MISSISSAUGA, Ont. – Carriers hate’em. Shippers say, gotta have’em. The dreaded request for proposal (RFP) was again a hot topic of debate at this year’s Surface Transportation Summit, held Oct. 16 at the International Centre.
MISSISSAUGA, Ont. – Large carriers don’t have a monopoly on the secrets of success. Just ask the managers of smaller operations like Sutco Transportation Specialists, Paul Quail Transport, and Liberty Linehaul, who participated in a panel discussion at the recent Surface Transportation Summit. “Just because we’re a smaller carrier doesn’t mean we can’t come up with a solution that works for us,” observed Leanne Quail of Paul Quail Transport.
MISSISSAUGA, ON – Wowing your drivers is the key to keeping them, according to industry human resources experts.
Tim Hindes, CEO for Stay Metrics, and Tracy Clayson, managing partner for In Transit Personnel, spoke to an audience looking for clues to relieving tight labor conditions at the Surface Transportation Summit, Wednesday.
Clayson emphasized that companies looking to recruit the best drivers and retain them should start trying to keep them from the very first meeting.
How we hire drivers, how we give them orientation, how we explain the company’s processes is really key, she said.
Hindes agreed saying that folding employees into the company culture shouldn’t be left to chance, managers should actively socialize employees starting with their hire.
MISSISSAUGA, ON – Maximizing profitability in an industry where margins can be thin comes down to just one thing: time.
Panelists at the Surface Transportation Summit had differing views about where fleets could make the best use of their time to convert it into dollars and cents, but both agreed that the old adage is true: time is money.
“Time in trucking is a perishable commodity,” said Brian Abel, a freight network engineer for KSM Transport Advisors.
Abel and fellow panelist Mike Buck, president of MCB Management Consulting, spoke about different ways fleets could save time by being proactive and rooting out waste.
Buck presented ways fleets could capitalize on being proactive about maintenance, creating a schedule that would mean less downtime, would control costs, and would maximize the efficiency of equipment.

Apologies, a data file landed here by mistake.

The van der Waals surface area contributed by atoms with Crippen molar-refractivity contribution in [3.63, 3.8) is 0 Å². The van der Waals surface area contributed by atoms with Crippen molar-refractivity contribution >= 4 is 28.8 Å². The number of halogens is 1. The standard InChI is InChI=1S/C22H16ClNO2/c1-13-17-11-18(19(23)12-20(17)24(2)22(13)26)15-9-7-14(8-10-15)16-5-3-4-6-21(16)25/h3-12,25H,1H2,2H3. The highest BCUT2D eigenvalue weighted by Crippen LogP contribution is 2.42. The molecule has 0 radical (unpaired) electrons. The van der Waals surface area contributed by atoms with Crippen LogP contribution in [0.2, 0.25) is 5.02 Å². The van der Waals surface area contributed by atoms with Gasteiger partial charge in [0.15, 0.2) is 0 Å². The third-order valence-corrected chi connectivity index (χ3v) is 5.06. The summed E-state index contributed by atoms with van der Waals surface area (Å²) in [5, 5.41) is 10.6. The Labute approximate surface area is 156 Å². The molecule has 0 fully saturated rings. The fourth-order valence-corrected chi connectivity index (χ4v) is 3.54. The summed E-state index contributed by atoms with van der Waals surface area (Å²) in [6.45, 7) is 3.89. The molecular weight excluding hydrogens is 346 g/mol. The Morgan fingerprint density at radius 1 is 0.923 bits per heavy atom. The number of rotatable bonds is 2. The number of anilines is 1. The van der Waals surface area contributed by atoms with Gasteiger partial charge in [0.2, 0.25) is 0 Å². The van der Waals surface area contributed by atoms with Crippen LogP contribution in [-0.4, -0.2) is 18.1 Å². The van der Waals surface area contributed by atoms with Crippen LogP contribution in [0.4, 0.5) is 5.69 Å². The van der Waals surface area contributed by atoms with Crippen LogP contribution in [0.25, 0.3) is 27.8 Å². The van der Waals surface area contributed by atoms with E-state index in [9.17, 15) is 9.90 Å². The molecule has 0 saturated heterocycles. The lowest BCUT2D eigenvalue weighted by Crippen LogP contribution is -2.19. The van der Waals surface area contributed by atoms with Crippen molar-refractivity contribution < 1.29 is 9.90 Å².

MISSISSAUGA, ON – The coming year appears to hold the promise of a growing economy, tighter capacity, and ultimately higher rates for those who haul freight.
“When you have the economy doing reasonably well, transportation tends to be generally picking up,” said Carlos Gomes, senior economist – Scotiabank, in a presentation during the Surface Transportation Summit in Mississauga, Ontario. He projects economic growth of about 2% in 2018, compared to the 3% seen in 2017.
“The Canadian economy recently has been very strong,” agreed Walter Spracklin, equity research analyst – transportation sector at RBC Capital Markets.
But where railways have enjoyed higher volumes against the backdrop of recent growth, trucks didn’t fare quite as well. Railway volumes surged in part because of the demand for fracking sand, feeding into the 6.5% boost in overall freight that moved over iron highways, he said. Intermodal freight volumes are growing as well, although grain volumes are likely to drop when compared to the strong crops of 2016. Of the Canadian railways, CN is seeing capacity tighten, leading to congestion challenges and a projected boost in capital spending.
TORONTO, ON – Telematics are increasingly being used to control costs, but shippers and carriers who spoke at the recent Surface Transportation Summit are recognizing that more challenges are on the horizon – especially when it comes to pending mandates for Electronic Logging Devices (ELDs).